In reality, 79% of single mothers and 92% of single fathers have jobs. Many live on low incomes but most receive no public assistance. More than half of us are raising only one child. We are responsible adults raising independent kids who respect themselves and others, who value education, show kindness and compassion, and have the confidence and grace it takes to make friends at the playground.
This is my list of what not to say to a single parent, not because single parents are looking for reasons to be offended or because I want to discourage conversation between parents on the playground, but because adults, like children, sometimes don’t understand that what they are saying is inappropriate or just plain rude.
Don’t worry. Some day you’ll meet the right person.
This implies that the person we were with, who helped create our adorable children, was somehow the wrong person. My daughter’s father and I were married 12 years, most of them quite happy. I have a beautiful, intelligent, and adventuresome child to show for it, and for that, I have no regrets.
I don’t know how you do it.
I have no other choice. There is no second string, no relief pitcher. No one else is going to come along and pack the lunches, make the doctor’s appointments, or change puked-on sheets in the middle of the night. On the flip side, no one else is going to get that bear hug when she’s student of the month or the Valentine’s Day card she made in art class. Single parents, like most parents, don’t think about what they need to do. They just do it.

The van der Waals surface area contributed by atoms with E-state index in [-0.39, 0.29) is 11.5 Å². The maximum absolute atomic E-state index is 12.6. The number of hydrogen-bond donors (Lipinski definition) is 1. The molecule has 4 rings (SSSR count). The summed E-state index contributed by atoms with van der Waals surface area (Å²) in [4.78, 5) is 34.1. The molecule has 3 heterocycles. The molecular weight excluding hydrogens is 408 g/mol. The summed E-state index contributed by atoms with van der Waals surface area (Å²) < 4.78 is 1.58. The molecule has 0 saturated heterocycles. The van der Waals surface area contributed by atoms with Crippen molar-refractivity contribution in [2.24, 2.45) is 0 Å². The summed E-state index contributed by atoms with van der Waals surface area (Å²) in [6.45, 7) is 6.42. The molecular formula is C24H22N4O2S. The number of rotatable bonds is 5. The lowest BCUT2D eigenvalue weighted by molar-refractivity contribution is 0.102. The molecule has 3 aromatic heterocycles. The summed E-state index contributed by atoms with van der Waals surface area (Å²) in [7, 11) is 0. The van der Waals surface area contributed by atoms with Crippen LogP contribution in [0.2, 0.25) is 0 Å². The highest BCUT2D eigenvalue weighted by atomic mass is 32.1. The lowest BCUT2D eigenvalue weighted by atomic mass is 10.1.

I wouldn’t wish that on anybody.
Really? I don’t have cancer or a flesh-eating virus. I have a vibrant child who brings me joy every day. I’d rather be her single mom than not be her mom at all.
I’m a single mom this week too.
No, you’re not. You might be parenting solo, but there’s a huge difference between being on your own until Friday and being on your own forever. The woman who says this doesn’t mean anything by it; she’s simply responding to the natural human desire to connect with another person. But to be more authentic and less assuming, maybe say this instead: Facing the responsibilities of parenting alone is tough. When my husband travels for work, I feel overwhelmed.
If you need anything, just give me a call.
This is a nice thing to say, but it’s even nicer to mean it. Single parents are used to doing things themselves, and for some, asking for help is like showing weakness. Instead, be specific. Tell your single friend when to drop the kids off, and don’t take no for an answer. When I was newly divorced, my single dad friend Justin watched my daughter for a few hours so I could go to yoga class. Afterward, I felt re-energized. It was one of the best gifts anybody ever gave me.
If you can’t think of anything else to say, just say this:
Your kid is awesome. Keep up the good work.
Because no matter what our marital status is, we can all use a little extra encouragement.
Wendy Fontaine’s writing has previously appeared on the Huffington Post, Utne Reader, Brain Child magazine, Mamamia, iVillage Australia, and a handful of literary magazines. You can read more of her here at http://www.huffingtonpost.com/